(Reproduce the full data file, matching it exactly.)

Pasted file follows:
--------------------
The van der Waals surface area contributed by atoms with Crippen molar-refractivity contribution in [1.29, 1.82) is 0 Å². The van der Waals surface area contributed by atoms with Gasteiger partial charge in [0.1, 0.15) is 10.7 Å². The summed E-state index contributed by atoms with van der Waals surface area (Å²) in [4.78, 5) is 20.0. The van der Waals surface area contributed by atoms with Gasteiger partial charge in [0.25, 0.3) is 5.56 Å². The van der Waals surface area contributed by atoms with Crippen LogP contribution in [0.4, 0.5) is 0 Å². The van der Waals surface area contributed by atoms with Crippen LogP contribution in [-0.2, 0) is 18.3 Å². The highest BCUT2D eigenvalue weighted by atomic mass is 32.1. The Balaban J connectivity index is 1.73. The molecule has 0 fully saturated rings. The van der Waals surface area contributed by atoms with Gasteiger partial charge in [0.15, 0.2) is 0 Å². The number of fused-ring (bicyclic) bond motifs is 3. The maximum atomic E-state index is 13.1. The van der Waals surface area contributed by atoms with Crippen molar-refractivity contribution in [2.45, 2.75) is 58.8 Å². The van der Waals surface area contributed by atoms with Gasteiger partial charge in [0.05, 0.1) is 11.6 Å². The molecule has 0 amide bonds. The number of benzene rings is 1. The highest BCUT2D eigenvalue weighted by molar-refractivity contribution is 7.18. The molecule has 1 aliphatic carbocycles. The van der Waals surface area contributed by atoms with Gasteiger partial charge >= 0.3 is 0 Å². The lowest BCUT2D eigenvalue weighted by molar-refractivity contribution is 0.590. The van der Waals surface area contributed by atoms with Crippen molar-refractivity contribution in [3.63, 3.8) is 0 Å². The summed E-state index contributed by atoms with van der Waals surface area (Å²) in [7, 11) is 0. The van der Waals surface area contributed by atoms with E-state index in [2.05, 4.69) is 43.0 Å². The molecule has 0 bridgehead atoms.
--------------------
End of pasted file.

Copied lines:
The van der Waals surface area contributed by atoms with Crippen molar-refractivity contribution in [1.29, 1.82) is 0 Å². The van der Waals surface area contributed by atoms with Gasteiger partial charge in [0.1, 0.15) is 10.7 Å². The summed E-state index contributed by atoms with van der Waals surface area (Å²) in [4.78, 5) is 20.0. The van der Waals surface area contributed by atoms with Gasteiger partial charge in [0.25, 0.3) is 5.56 Å². The van der Waals surface area contributed by atoms with Crippen LogP contribution in [0.4, 0.5) is 0 Å². The van der Waals surface area contributed by atoms with Crippen LogP contribution in [-0.2, 0) is 18.3 Å². The highest BCUT2D eigenvalue weighted by atomic mass is 32.1. The Balaban J connectivity index is 1.73. The molecule has 0 fully saturated rings. The van der Waals surface area contributed by atoms with Gasteiger partial charge in [0.15, 0.2) is 0 Å². The number of fused-ring (bicyclic) bond motifs is 3. The maximum atomic E-state index is 13.1. The van der Waals surface area contributed by atoms with Crippen molar-refractivity contribution in [2.45, 2.75) is 58.8 Å². The van der Waals surface area contributed by atoms with Gasteiger partial charge in [0.05, 0.1) is 11.6 Å². The molecule has 0 amide bonds. The number of benzene rings is 1. The highest BCUT2D eigenvalue weighted by molar-refractivity contribution is 7.18. The molecule has 1 aliphatic carbocycles. The van der Waals surface area contributed by atoms with Gasteiger partial charge >= 0.3 is 0 Å². The lowest BCUT2D eigenvalue weighted by molar-refractivity contribution is 0.590. The van der Waals surface area contributed by atoms with Crippen molar-refractivity contribution in [3.63, 3.8) is 0 Å². The summed E-state index contributed by atoms with van der Waals surface area (Å²) in [7, 11) is 0. The van der Waals surface area contributed by atoms with E-state index in [2.05, 4.69) is 43.0 Å². The molecule has 0 bridgehead atoms.